and was already known as one of the
most intelligent and promising candi
dates for a corpoi'alship iu the garrison.
"Wero you on duty at tho bridge at
1 o'clock, Carey?" asked the captain.
"I was, sir. My relief went on at
11:45 and camo oif nt 1:45. "
"What persons passed your post dur
ing that time?"
"There was a squad or two of men
coming kick from town on pass. I halt
ed thorn, sir, and Corporal Murray came
down and passed them in."
"I don't menu coming from town.
WTho went the other way?"
"Only ono carriage, sir Mr. Sut
ton's." "Could you see who wcru in it?"
"Certainly, sir. It was right under
tho lamppost; this end of the bridge that
I stood when I challenged. Lieutenant
Rollins answered for them and pie-sed
them out. Ho was sitting bc.-ido Mr.
Sutton as they drove up, then jumped
out and gave me tho countersign and
bade them good night right there."
"Rollins again," thought Chester.
"Why did ho keep this from me?"
"Who wero iu tho carriage?'' ho ask
ed. "Mr. Sutton, sir, on tho front seat,
driving, and two young ladies on the
"Not a soul, sir. I could seo in it plain
a3 day. Ono lady was Mi:;s Sutton and
tho other Miss Beaubien. I know I was
surprised at seeing tho latter, because
she drove homo in her own carriage last
evening riht after parade. I was on
po.t there at that hour, too, sir. Tho sec
ond relief is on from 5:45 to 7:45. "
"That will do, Carey. I see your re
lief is forming now."
As tho officers walked away and Sloat
silently plodded along besido his dark
browed senior the latter turned to him:
"I should say that there was no way
in which Mr. Jerrold could have gone
townward last night. Should not you?"
"Ho might have crossed tho bridge
whilo tho third relief was on wl got a
horso at the other side."
"Ho didn't jlo that, Sloat. I had al
ready questioned tho sentry on that re
lief. It was tho third that I inspected
and visited this morning."
"Well, howdoyi.n know ho wanted
to go to town? Why couldn't ho havo
gono up tho river or out to tho range?
Perhaps there was a littlo game of
'draw' out at camp."
"Thcro was no light in camp, much
less a littlo game of draw, after 11
o'clock. You blow well enough that
there is nothing of that kind going on
with Gaines in command. That isn't
Jerrold's game, even if tuoso follows
were bent on ruining their eyesight and
norvo and spoiling the clianco of getting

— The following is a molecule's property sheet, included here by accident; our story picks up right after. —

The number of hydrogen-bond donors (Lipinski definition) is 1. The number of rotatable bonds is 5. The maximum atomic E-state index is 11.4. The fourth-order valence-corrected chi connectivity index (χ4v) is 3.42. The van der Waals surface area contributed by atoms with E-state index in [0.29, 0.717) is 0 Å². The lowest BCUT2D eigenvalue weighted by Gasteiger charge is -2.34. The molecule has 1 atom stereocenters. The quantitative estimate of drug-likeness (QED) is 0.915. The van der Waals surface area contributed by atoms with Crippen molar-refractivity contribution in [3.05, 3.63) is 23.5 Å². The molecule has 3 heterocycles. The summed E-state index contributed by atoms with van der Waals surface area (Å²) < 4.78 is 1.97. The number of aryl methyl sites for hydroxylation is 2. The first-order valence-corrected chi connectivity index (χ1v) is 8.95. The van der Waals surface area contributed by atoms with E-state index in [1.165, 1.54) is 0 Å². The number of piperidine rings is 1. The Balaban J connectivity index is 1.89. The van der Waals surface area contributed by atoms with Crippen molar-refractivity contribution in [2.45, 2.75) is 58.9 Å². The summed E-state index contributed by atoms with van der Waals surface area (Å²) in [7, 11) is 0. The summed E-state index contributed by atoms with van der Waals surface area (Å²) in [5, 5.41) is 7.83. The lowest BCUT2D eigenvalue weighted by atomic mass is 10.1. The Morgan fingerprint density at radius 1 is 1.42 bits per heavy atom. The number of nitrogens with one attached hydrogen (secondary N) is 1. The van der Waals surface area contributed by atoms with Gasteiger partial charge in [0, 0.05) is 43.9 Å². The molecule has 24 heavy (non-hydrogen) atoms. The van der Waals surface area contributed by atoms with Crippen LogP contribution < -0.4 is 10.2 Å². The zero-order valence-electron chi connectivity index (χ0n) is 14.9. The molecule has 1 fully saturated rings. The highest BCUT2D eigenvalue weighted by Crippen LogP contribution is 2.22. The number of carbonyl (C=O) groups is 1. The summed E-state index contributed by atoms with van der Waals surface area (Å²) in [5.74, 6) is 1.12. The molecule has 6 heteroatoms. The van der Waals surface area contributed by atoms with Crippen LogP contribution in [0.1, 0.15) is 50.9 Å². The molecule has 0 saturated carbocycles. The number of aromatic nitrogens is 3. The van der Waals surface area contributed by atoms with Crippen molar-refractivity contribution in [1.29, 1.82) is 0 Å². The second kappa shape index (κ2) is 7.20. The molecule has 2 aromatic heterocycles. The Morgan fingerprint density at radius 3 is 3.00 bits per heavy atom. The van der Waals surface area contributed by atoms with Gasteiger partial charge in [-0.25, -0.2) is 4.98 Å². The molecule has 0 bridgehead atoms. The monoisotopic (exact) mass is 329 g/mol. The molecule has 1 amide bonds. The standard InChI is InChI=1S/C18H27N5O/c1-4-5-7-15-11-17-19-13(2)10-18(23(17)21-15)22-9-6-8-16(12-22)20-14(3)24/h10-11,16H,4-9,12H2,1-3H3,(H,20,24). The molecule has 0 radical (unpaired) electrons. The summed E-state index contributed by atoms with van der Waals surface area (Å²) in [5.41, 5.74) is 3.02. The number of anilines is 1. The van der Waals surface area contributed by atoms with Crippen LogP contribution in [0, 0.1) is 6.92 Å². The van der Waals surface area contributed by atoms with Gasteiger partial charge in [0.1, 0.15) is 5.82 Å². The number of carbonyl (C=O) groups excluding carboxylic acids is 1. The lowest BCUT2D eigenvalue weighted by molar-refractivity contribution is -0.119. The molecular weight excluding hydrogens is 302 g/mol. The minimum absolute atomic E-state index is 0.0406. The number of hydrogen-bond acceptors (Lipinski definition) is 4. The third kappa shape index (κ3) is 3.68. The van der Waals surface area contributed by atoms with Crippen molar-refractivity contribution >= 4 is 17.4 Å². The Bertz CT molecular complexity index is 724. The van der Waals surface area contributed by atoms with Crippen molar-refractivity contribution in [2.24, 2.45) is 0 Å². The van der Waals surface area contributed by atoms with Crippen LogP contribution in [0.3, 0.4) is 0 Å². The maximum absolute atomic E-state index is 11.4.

tho men on the division and army team.-!.
I wish it wjio his gamo instead of what
"Still, Chester, ho may lnve been out
in tho country somewhere. You seem
bent on the conviction he was up to mis
chief hero around this post. I won't ask
you what you mean, but there's inoro
than ono way of getting to town if a
man wants to viry had. "
"How? Of courso ho can take a skiff
ond row down tho river, but he'd never
bo back in timo for reveille. There goes
0 o'clock, and I must get homo and
shave and think this over. Keep your
own counsel, no matter who asks you.
If yon hear any questions or talk about
shooting last night, you know nothing,
heard nothing ami saw nothing. "
"Shooting last night?" exclaimed
Sloat, all agog with eagerness anil ex
citement now. "Whero was it? Who
But Chester turned a deaf ear upon
him and walkod away. Ho wanted to
see Rollins and wont straight homo.
"Why didn't you tell mo Miss Beau
bien was out hero last night?" was tho
question he asked as soon as ho had en
tered tho room whero, all aglow from
his cold bath, tho youngster was dress
ing for breakfast Ho colored vividly,
"Woll, you nover gavo mo much
chauce to say anything, did you? You
talkod nil tho time, as I remember, and
suddenly vanished aud slammed tho
door. I would havo told you had yon
asked mo. " But all the samo it was evi
dent for tho first timo that hero was a
subject Rollins was shy of mentioning.
"Did you go down and boo them across
sentry post?". v
"Certainly. Jerrold asked mo to. Ho
said he Jiad to take Miss Renwick homo
and was too tired to como bank was
going to turn in. I was glad to do any
thing to be civil to tho Suttons."
"Why, I'd liko to know? They have
nevor invitod you to the house or shown
you any attention whatever. You nre
not their style at all, Rollins, and I'm
glad of it It wasn't for their Bnko you
staid there until 1 o'clock instead of
being hero in bed. I wish" rani bo
looked wistfully, earnestly at his favor
ite now "I wish I could think it wasn't
for tho sake of Miss Beaubieii's black
eyes and aboriginal beauty. "
"Look here, captain," said Rollins,
with another rush of color to his face,
"you don't seem to fancy Miss Beau
bien, and she's a friend of mine, and
ono I don't like to hear slightingly Fpo
ken of. You said a good ileal last night
that well, wasn't p!ca:::mt to hear."
"I know it, Rollins. I beg your par
don. I didn't know then that you wero
more than slightly acquainted with her.
I'm au old bat and go out very littlo,
"Why Old n't ymi tell vie MIm T.aiuhW.a
van ant la ic lad vhjli!."'
but somo tlii::g:i are pretty clear to my
eyes, and don't yon ho falling inJovo
with Nina Beaabii n. That is no match
"I'm sure you never had a word to
say against her father. Tho old colonel
was a p' rfeet type of tho French gentle
man, from all 1 hear."
"Yes, and her mother is as perfect a.
typo of a Chippewa squaw, if she is
only a half breed and claims to be only
a sixteenth. Rollins, there's Indian
blood enough in Nina Beaubieii's littlo
iingi r to uialce me afraid of her. Sho is
strong as death in love or hate, aud you
must have seen how sho hung on Jer
rold's every word all hist winter. You
must know sho is not tho girl to bo
lightly dropped now." ,
"Sho told mo only a day or two ago
they were the best of friends and had
never been anything else," said Rollins
"lias it gone that far, my boy? I had
not thought it so bad by' any means.
It's no use talking with a man who has
lost his heart. His reason goes with it"
And Chester turned away.
"You don't know anything about it,"
was ail i r Rollins could think of as a
suitable thing to shout after him, and
it made no more, impression than it de
served. As has been said, Captain Chester had
decided before 7 o'clock that but ono
courso lay open to him iu tho matter as
now developed. Had Arniitage been
there he would havo had au adviser, but
there was no other ni.m whoso counsel
ho cared to seek. Old Captain Gray was
as bitter against Jerrold as Chester him
self and with even be iter reason, for ho
knew well tho cause of his littlo daugh
ter's listless manner and tearful eyes.
Sho had been all radiance and joy at tho
idea of coming to Sibley and being near
tho great cities, but net ono happy look
had he seen in her sweet and wistful